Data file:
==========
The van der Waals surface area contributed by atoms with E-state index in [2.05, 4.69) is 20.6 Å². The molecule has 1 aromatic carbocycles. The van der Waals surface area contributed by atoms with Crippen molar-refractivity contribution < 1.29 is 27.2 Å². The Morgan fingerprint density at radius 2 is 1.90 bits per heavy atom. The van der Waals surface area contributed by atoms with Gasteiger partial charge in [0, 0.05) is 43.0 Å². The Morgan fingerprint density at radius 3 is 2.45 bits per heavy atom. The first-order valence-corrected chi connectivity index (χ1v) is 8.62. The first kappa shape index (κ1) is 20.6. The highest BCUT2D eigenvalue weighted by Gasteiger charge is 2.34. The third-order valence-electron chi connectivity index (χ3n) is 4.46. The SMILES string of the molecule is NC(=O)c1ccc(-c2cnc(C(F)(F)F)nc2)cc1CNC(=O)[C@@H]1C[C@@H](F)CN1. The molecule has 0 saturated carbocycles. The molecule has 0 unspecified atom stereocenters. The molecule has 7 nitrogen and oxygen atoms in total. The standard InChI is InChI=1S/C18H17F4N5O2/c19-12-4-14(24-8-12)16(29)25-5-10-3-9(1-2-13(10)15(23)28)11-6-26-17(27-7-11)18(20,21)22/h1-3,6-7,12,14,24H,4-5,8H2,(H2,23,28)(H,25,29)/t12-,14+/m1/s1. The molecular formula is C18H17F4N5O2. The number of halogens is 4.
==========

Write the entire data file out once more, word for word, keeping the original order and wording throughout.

The van der Waals surface area contributed by atoms with E-state index in [2.05, 4.69) is 20.6 Å². The molecule has 1 aromatic carbocycles. The van der Waals surface area contributed by atoms with Crippen molar-refractivity contribution < 1.29 is 27.2 Å². The Morgan fingerprint density at radius 2 is 1.90 bits per heavy atom. The van der Waals surface area contributed by atoms with Gasteiger partial charge in [0, 0.05) is 43.0 Å². The Morgan fingerprint density at radius 3 is 2.45 bits per heavy atom. The first-order valence-corrected chi connectivity index (χ1v) is 8.62. The first kappa shape index (κ1) is 20.6. The highest BCUT2D eigenvalue weighted by Gasteiger charge is 2.34. The third-order valence-electron chi connectivity index (χ3n) is 4.46. The SMILES string of the molecule is NC(=O)c1ccc(-c2cnc(C(F)(F)F)nc2)cc1CNC(=O)[C@@H]1C[C@@H](F)CN1. The molecule has 0 saturated carbocycles. The molecule has 0 unspecified atom stereocenters. The molecule has 7 nitrogen and oxygen atoms in total. The standard InChI is InChI=1S/C18H17F4N5O2/c19-12-4-14(24-8-12)16(29)25-5-10-3-9(1-2-13(10)15(23)28)11-6-26-17(27-7-11)18(20,21)22/h1-3,6-7,12,14,24H,4-5,8H2,(H2,23,28)(H,25,29)/t12-,14+/m1/s1. The molecular formula is C18H17F4N5O2. The number of halogens is 4.